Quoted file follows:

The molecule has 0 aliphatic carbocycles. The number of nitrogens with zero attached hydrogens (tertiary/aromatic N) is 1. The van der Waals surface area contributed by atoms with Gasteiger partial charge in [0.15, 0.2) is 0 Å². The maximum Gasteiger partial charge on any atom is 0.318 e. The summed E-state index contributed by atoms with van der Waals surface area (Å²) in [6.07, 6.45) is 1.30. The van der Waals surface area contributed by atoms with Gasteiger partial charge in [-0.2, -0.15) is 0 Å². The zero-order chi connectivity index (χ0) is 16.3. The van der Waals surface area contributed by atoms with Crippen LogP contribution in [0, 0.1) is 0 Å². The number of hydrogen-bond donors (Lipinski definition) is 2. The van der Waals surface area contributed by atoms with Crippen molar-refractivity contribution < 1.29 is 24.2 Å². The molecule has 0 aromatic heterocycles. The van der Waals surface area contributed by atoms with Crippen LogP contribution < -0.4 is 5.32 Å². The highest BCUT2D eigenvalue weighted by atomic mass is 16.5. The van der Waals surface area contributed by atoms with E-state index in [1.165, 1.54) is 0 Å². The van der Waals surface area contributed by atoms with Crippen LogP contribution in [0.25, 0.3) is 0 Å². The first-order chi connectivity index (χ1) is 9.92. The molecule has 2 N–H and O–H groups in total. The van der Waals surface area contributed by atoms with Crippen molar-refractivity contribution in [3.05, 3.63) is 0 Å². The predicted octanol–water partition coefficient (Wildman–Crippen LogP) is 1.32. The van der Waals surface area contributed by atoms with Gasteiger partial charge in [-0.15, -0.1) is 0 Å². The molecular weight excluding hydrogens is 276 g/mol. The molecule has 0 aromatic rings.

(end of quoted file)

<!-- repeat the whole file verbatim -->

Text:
The molecule has 0 aliphatic carbocycles. The number of nitrogens with zero attached hydrogens (tertiary/aromatic N) is 1. The van der Waals surface area contributed by atoms with Gasteiger partial charge in [0.15, 0.2) is 0 Å². The maximum Gasteiger partial charge on any atom is 0.318 e. The summed E-state index contributed by atoms with van der Waals surface area (Å²) in [6.07, 6.45) is 1.30. The van der Waals surface area contributed by atoms with Gasteiger partial charge in [-0.2, -0.15) is 0 Å². The zero-order chi connectivity index (χ0) is 16.3. The van der Waals surface area contributed by atoms with Crippen LogP contribution in [0, 0.1) is 0 Å². The number of hydrogen-bond donors (Lipinski definition) is 2. The van der Waals surface area contributed by atoms with Crippen molar-refractivity contribution < 1.29 is 24.2 Å². The molecule has 0 aromatic heterocycles. The van der Waals surface area contributed by atoms with Crippen LogP contribution < -0.4 is 5.32 Å². The highest BCUT2D eigenvalue weighted by atomic mass is 16.5. The van der Waals surface area contributed by atoms with E-state index in [1.165, 1.54) is 0 Å². The van der Waals surface area contributed by atoms with Crippen LogP contribution in [0.25, 0.3) is 0 Å². The first-order chi connectivity index (χ1) is 9.92. The molecule has 2 N–H and O–H groups in total. The van der Waals surface area contributed by atoms with Crippen molar-refractivity contribution in [3.05, 3.63) is 0 Å². The predicted octanol–water partition coefficient (Wildman–Crippen LogP) is 1.32. The van der Waals surface area contributed by atoms with Gasteiger partial charge in [-0.15, -0.1) is 0 Å². The molecular weight excluding hydrogens is 276 g/mol. The molecule has 0 aromatic rings.